Uptown Update did a little poking around to find out where the family called home and discovered two addresses, both of which are still around in the same incarnation they were in the early 1960s. First, the excerpt about growing up at 705 W Buena:
Later, [mother Marsha] bundled us three boys up and bounced a stroller down the stairs so we could walk a few blocks in the stinging-cold December air to a local market. Along the way we passed some of our neighbors, older Jewish women who clucked in Yiddish, assuming my mother did not know that they were saying something disparaging about the “hillbillies” with all their kids.Later, the family moved to 931 W Winona, where the brothers would walk through the underpass to the Foster Avenue Beach and experience prejudice of another kind. We don't want to run afoul of fair use copyright laws, so won't copy that part. You can read the excerpt in VF, or the book when it comes out.
Low rents and easy access to public transportation had made our neighborhood popular with poor whites from Appalachia who flocked to Chicago seeking jobs. Distinctive in the way they talked and dressed, these newcomers had met with their share of bigotry, and the term “hillbilly” was a put-down. My mother, who refused to use the word, startled the women with a little Yiddish admonition—“Ich bin a yid,” which means “I am a Jew”—to remind them of the ugliness of prejudice and their own ignorance.
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In 1963, before milk cartons were decorated with photos of abducted children and supervised “playdates” became the norm, I led Rahm and Ari on expeditions around the neighborhood. Although I was barely six and my brothers were two and four, I was allowed to take them to the end of the block, across a street, and through an underpass beneath Lake Shore Drive (a multi-lane semi-expressway) to a public rock garden, where we would pretend to assault a playground fort.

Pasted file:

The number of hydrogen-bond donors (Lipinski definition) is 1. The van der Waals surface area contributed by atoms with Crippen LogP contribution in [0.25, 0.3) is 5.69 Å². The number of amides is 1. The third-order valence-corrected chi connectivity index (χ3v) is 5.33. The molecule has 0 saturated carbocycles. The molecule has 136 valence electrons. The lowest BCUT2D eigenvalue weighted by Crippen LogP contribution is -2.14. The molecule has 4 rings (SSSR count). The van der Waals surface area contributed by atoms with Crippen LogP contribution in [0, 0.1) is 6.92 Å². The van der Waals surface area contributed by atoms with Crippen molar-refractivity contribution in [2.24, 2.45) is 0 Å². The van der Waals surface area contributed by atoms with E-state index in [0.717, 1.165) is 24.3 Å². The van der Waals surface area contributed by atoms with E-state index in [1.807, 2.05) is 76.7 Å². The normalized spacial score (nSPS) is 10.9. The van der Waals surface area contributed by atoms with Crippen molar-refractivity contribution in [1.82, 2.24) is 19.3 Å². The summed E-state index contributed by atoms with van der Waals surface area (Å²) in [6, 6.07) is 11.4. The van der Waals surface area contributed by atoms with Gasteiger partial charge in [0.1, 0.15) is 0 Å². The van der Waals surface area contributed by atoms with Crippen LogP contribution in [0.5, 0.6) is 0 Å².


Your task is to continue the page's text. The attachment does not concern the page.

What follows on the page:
Oh, Rahm has one more tie to this part of town: his mother used to run a music club, the Daisy Patch, just up the road. Maybe some insight into why he sees Uptown as a Music and Entertainment District? From the Sun-Times:
The mayor-elect has previously mentioned that his mother, Marsha Smulevitz, once owned a club in Chicago. In Wednesday's interview, he mentioned which one—the Daisy Patch, a bar and music venue that was open early in the 1970s on Broadway just north of Granville. "It was a club for up-and-coming, aspiring bands," Emanuel said. "You'd walk in and there was the bar. Down the hallway is where the bands would play, and there was dancing."